In these strategies, banking clients can pick and choose the service/s they want to buy from vendors and providers along the process in a flexible way, and prices are based on expected deliverables or outcomes.
As pointed out in LIBOR exposure section, the transition have impacts across a wide number of streams listed below by categories for reference. Please note the lists are not exhaustive.
Banks, mortgage companies, asset and investment managers, brokers, dealers, trading systems, exchanges, derivatives traders, data providers and regulators
Legal, compliance, operations, finance, treasury, risk, IT
Risk modelling, analytics, accounting, trading and booking, pricing and valuation, post-trade services, data management and reporting
Commercial loans, syndicate loans, mortgage loans, deposits, derivatives, bonds, debt instruments, securitized products.
For financial institutions implementing a LIBOR replacement strategy, Artificial Intelligence, Machine Learning, and Robotic Process Automation, are critical technology enablers. For the effective application of these technologies sizing is very relevant. This includes portfolio size, number of contracts linked to LIBOR, documents and clauses to be reviewed, number of clients, applications and systems impacted, etc.
From a process management point of view, replacement strategies encompass steps described below:
- Define objectives and action plans
Defining a clear set of objectives to achieve during the transition is key. These objectives can be prioritized based on line of business, products, currency, countries, etc. depending on the needs of the institution.
- For line of business for example, first priority could be assigned to trading and sales, treasury, credit risk, market risk. Second priority could be assigned to operations, finance, tax and accounting.
- For products, first priority could be assigned to derivatives, loans, EFTs, funds… Second priority could be assigned to consumer loans, credit cards, mortgages, and insurance …
The objectives are then divided into requirements and action plans are drafted against requirements considering all known dependencies, assumptions, and risks. Responsibilities are allocated and the project manager ensures proper follow-up and monitoring of the plans.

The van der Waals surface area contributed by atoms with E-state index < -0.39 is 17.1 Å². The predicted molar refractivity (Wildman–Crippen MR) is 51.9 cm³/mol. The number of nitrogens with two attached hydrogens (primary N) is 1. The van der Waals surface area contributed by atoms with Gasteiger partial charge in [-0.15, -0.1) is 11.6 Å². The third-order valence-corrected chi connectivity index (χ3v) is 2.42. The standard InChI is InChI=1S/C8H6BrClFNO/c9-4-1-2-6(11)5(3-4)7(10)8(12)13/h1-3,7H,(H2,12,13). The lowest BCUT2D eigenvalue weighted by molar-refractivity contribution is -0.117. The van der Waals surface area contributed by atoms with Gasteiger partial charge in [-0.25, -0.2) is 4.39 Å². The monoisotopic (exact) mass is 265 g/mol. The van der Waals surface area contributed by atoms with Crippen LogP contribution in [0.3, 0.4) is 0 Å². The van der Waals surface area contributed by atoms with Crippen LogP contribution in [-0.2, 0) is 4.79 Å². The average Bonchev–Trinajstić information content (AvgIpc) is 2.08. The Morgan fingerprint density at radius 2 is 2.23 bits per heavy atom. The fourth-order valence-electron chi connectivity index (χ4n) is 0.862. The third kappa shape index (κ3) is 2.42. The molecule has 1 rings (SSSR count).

2. Contracts analysis
Contract analysis is the most critical element of the transition due to the likely huge number of contracts in which LIBOR is present.
The institution needs to identify all contracts using LIBOR as the reference rate and eventually modify fallback clauses. These clauses were included to deal with the benchmark not being temporarily available but not indefinitely. It would be extremely inefficient to conduct this process manually even if all contract documentation was standard, reason why tools are needed.
Artificial Intelligence, optical character recognition, and computer vision techniques, can extract contextual information from contracts. Natural language processing can be used to screen contracts and identify those impacted.
Market tools enable business users to quickly and accurately find LIBOR referenced contracts by leveraging these technologies. A user friendly interface and a workflow management tool are featured, while the back-end can process thousands of contracts per hour with a very high accuracy in clause extraction. A series of specific data can be identified, such as currency, contract expiration date, interest calculation method, applicable law, etc.
3. Contracts Repapering and Notification
After analysis, the contracts are fed into a Robotic Process Automation process for repapering. This process creates an alternative contract language and replace LIBOR with a new reference rate in all contracts or agreement documents. Machine Learning algorithms are used here to adjust the new pricing by calculating the applicable spread according to bank requirements. The guiding principle is to minimize changes in contract value from replacing reference rates.
If any particular element of risk is found during the repapering, an exception is thrown and the legal and business experts step in for a manual review after which a remediation process follows.
After repapering is completed, the tools can also notify clients on the new rates and clauses requesting them sign-off. If the client needs help after reception of the contract, inbuilt interactive bots can provide further assistance.
Nonetheless in the European Union, the Global Data Protection Regulation states that there is client’s right not to be subjected to automated decisions. A client may request a human explanation on new rates, clauses, or decisions made with respect to the contract. The institution must then be able to explain any automated decision to clients and regulators alike.